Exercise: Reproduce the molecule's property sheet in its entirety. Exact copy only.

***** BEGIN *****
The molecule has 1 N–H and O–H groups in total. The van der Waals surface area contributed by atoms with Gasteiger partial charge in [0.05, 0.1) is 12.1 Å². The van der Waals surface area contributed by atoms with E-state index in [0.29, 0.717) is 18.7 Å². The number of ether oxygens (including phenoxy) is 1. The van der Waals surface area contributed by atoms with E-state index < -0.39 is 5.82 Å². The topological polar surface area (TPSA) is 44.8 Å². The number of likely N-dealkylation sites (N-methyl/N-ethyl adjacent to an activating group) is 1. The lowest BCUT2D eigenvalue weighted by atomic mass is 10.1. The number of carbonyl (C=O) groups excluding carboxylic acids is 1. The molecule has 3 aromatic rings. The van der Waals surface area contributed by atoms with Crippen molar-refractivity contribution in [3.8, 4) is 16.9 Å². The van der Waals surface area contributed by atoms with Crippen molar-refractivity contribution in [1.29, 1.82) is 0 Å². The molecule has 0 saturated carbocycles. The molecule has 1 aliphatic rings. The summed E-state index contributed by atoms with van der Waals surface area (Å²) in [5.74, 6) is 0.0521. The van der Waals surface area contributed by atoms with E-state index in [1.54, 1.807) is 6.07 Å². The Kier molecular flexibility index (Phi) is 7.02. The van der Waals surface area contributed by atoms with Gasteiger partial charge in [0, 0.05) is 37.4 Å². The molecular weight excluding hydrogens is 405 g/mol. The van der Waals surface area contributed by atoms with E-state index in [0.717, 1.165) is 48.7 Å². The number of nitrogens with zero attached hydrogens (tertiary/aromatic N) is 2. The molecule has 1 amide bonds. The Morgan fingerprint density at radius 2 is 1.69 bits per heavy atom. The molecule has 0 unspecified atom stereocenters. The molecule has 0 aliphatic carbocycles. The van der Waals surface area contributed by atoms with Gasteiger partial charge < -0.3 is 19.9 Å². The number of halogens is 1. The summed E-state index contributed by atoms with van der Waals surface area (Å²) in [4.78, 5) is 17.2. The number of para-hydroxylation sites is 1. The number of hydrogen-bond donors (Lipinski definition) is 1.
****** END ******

The molecule has 1 N–H and O–H groups in total. The van der Waals surface area contributed by atoms with Gasteiger partial charge in [0.05, 0.1) is 12.1 Å². The van der Waals surface area contributed by atoms with E-state index in [0.29, 0.717) is 18.7 Å². The number of ether oxygens (including phenoxy) is 1. The van der Waals surface area contributed by atoms with E-state index < -0.39 is 5.82 Å². The topological polar surface area (TPSA) is 44.8 Å². The number of likely N-dealkylation sites (N-methyl/N-ethyl adjacent to an activating group) is 1. The lowest BCUT2D eigenvalue weighted by atomic mass is 10.1. The number of carbonyl (C=O) groups excluding carboxylic acids is 1. The molecule has 3 aromatic rings. The van der Waals surface area contributed by atoms with Crippen molar-refractivity contribution in [3.8, 4) is 16.9 Å². The van der Waals surface area contributed by atoms with Crippen molar-refractivity contribution in [1.29, 1.82) is 0 Å². The molecule has 0 saturated carbocycles. The molecule has 1 aliphatic rings. The summed E-state index contributed by atoms with van der Waals surface area (Å²) in [5.74, 6) is 0.0521. The van der Waals surface area contributed by atoms with E-state index in [1.54, 1.807) is 6.07 Å². The Kier molecular flexibility index (Phi) is 7.02. The van der Waals surface area contributed by atoms with Gasteiger partial charge in [0, 0.05) is 37.4 Å². The molecular weight excluding hydrogens is 405 g/mol. The van der Waals surface area contributed by atoms with E-state index in [0.717, 1.165) is 48.7 Å². The number of nitrogens with zero attached hydrogens (tertiary/aromatic N) is 2. The molecule has 1 amide bonds. The Morgan fingerprint density at radius 2 is 1.69 bits per heavy atom. The molecule has 0 unspecified atom stereocenters. The molecule has 0 aliphatic carbocycles. The van der Waals surface area contributed by atoms with Gasteiger partial charge < -0.3 is 19.9 Å². The number of halogens is 1. The summed E-state index contributed by atoms with van der Waals surface area (Å²) in [4.78, 5) is 17.2. The number of para-hydroxylation sites is 1. The number of hydrogen-bond donors (Lipinski definition) is 1.